Financing education when money is tightPresident's Observations — December 3, 2010
In dark budget times, it’s nice to walk a bit on the brighter side, especially for our students.
While there’s still great uncertainty, there are rays of hope, thanks to the 2010-2011 California state budget approved in October, which restored a portion of the funds previously cut from the California State University budget. To assure that we met our highest goal – providing high quality student programs – our fall enrollment was dramatically reduced from 17,850 students in fall 2009 to 16,400 this year.
But with some of the funding returned, CSUSB and its sister campuses will be able to admit new students and offer courses that were previously eliminated because of budget reductions. In fact, we’ve re-opened admissions for the upcoming winter and spring 2011 quarters for eligible first-time freshmen, upper-division transfers, lower-division transfers who would have qualified to attend the university out of high school, and second-baccalaureate candidates.
Applications for winter 2011 must be submitted by Dec. 1. Students should submit official documents such as transcripts and test scores as soon as possible to expedite admission to the university. In addition, CSUSB is accepting applications for the 2011-2012 academic year. The priority application period for fall 2011 continues through Nov. 30.
We believe the budget indicates that the governor and legislature understand higher education’s profound role in promoting economic development that multiplies many times through the economy and society. For the state and the Inland Empire to succeed, we’ll need higher education to foster more educated workers, who will eventually be our future business and government leaders, engineers, entrepreneurs, nurses, social workers, scientists, teachers, and countless other important professionals – and critically, they will be our taxpayers.
Likewise, our problems of poverty, social fragmentation, crime, homelessness, and the like almost all have origins in low educational achievement.
The importance of a college degree has never been greater. No matter how sour the economy, students who graduate from college tend to be far better employed, have unemployment rates that are one-half of those without degrees, earn more than $1 million more over their lifetimes, are healthier, vote more, volunteer more and tend to be more involved in their communities.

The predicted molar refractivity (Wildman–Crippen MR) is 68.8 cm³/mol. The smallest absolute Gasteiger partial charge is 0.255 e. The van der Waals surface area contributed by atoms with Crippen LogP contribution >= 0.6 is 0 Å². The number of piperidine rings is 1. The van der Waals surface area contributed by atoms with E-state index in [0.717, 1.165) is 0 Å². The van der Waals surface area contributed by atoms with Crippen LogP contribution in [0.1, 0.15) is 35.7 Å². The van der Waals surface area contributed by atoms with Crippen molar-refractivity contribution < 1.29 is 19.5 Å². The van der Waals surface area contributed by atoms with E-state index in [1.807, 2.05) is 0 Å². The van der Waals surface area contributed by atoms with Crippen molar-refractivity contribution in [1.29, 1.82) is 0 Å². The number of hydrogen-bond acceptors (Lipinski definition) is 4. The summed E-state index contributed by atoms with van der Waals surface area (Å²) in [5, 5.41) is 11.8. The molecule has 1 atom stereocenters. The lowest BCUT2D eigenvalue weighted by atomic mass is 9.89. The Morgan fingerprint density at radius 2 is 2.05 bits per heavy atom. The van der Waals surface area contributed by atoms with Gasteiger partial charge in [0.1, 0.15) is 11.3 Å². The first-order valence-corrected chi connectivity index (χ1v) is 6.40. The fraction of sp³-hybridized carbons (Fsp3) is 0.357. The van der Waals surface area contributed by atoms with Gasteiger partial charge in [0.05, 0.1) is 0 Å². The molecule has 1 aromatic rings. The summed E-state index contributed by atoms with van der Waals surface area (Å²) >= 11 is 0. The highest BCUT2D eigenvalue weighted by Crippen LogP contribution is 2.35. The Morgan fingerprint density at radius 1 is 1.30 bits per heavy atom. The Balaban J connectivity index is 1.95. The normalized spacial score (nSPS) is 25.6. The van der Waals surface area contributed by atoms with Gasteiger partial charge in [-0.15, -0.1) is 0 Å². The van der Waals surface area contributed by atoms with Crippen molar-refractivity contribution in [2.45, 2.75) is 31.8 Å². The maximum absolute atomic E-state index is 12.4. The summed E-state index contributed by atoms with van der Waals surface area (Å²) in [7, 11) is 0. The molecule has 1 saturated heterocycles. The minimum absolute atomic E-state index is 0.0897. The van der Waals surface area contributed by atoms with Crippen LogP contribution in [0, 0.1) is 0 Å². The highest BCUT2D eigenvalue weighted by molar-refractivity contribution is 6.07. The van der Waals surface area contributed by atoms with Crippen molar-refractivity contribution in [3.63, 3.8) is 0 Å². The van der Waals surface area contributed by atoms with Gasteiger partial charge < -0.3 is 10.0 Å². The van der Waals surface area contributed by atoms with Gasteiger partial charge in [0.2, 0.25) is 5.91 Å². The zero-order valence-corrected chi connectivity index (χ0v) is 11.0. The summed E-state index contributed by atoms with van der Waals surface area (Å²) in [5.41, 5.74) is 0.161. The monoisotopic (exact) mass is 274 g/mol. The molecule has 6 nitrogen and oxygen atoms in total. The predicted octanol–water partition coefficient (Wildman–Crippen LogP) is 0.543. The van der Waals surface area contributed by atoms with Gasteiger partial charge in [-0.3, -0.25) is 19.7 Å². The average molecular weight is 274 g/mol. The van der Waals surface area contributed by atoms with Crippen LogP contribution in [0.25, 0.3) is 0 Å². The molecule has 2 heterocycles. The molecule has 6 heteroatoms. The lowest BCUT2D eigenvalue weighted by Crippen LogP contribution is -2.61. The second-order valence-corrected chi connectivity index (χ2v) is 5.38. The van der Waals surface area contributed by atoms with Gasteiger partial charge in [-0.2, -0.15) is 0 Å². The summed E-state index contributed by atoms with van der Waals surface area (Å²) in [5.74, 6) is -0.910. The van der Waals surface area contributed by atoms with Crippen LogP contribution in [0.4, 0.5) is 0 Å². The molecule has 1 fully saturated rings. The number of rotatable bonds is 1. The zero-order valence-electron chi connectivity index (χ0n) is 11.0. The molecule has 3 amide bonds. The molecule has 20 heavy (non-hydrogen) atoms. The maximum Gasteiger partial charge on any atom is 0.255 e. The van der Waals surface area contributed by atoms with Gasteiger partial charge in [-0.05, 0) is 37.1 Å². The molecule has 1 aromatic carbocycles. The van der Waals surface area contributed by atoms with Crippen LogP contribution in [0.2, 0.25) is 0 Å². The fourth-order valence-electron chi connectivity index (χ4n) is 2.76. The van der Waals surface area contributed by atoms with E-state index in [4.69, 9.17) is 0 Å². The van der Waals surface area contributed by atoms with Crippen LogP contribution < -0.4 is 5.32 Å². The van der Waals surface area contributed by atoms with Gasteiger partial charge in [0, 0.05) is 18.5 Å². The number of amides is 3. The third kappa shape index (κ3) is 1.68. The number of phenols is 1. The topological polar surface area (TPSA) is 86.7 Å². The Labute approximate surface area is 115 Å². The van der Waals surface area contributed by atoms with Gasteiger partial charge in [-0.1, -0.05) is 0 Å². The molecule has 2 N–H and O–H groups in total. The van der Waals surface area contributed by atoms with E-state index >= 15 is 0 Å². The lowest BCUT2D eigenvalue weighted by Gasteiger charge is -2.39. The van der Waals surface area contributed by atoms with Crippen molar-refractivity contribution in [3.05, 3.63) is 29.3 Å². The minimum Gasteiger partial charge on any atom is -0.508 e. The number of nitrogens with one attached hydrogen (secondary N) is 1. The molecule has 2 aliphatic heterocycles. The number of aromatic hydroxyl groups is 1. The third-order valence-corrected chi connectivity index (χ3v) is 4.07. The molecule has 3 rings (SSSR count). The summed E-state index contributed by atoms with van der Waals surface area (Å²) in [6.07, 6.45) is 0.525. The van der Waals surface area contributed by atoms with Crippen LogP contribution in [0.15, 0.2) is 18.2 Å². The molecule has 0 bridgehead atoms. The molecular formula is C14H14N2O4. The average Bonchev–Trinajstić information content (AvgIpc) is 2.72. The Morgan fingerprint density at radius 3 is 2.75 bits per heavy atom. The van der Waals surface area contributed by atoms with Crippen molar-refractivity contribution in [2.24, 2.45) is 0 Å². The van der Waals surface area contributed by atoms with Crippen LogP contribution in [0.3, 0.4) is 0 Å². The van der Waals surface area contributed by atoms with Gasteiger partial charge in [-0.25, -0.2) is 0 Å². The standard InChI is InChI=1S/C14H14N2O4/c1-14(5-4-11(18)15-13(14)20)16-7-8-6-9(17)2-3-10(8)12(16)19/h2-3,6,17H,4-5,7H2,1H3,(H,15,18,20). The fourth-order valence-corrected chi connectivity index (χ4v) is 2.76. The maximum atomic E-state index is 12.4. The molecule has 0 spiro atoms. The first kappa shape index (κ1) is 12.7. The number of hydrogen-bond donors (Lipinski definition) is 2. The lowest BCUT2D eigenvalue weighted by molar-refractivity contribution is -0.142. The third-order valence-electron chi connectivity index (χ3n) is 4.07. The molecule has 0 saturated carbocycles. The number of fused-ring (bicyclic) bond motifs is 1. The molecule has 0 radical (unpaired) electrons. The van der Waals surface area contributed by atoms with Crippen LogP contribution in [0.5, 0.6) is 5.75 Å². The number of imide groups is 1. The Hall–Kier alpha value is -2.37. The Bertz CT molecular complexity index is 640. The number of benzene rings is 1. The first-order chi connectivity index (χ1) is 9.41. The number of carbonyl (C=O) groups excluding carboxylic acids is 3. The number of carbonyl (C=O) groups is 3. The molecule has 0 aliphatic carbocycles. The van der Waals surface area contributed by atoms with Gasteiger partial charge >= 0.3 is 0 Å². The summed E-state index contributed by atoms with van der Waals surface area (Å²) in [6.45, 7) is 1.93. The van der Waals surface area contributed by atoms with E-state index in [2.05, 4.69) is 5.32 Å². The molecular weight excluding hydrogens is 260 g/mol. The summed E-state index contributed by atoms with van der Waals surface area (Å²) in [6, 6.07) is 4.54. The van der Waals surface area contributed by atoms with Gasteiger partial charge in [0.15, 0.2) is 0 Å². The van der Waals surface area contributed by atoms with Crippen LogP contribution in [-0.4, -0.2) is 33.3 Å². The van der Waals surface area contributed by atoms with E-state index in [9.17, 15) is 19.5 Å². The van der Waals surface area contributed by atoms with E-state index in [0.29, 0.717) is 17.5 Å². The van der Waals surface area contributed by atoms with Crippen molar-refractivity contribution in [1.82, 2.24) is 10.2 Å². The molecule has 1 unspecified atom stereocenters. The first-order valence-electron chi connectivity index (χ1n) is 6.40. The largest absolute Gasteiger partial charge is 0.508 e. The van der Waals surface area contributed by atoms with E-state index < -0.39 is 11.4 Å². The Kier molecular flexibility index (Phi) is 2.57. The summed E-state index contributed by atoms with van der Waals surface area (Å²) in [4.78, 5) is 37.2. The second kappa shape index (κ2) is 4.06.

The year was marked by a series of drastic measures taken to counter $26 million in budget cuts. These measures included reduced enrollments, higher student fees, furloughs for all employees, hiring freezes and much more. I’m proud to say that even with sharply diminished resources, CSUSB faculty, staff and students found ways to excel.
Last year, the university had record grants and contracts activity, with more than $33 million in new funding – always among the leaders in the CSU system.
When compared to institutions with student demographic backgrounds similar to CSUSB students, our six-year graduation rate is in the top 11 percent nationally. Among CSU campuses, we rank No. 1 in the first-to-second year retention of African American students and No. 3 in the retention of Latino students. In addition to being No. 12 nationally in Latino undergraduate degrees awarded, we’re No.1 in the U.S. in math degrees earned by Latinos.
I’m also quite pleased with the President’s Academic Excellence Scholarship program, which offers scholarships to San Bernardino County students in the top 1 percent of their high school graduating classes. This fall, nearly 170 students on campus were recruited as PAES scholars. These students lift the quality of the university, and they will be the future leaders of our region.
Our faculty, staff and students continue to be honored for their academic excellence and accomplishments, and the university as a whole is gaining distinction with numerous national recognitions as a leader in community service and energy efficiency.
Looking ahead, we hope the worst of the budget crisis is behind us, but given some of the assumptions on which the budget was built, we may well be tested again this year and next. If we need to, we’ll respond to fiscal and other challenges with resilience as we have in the past. Thank you for providing your support and for helping us to collectively make the world a better place.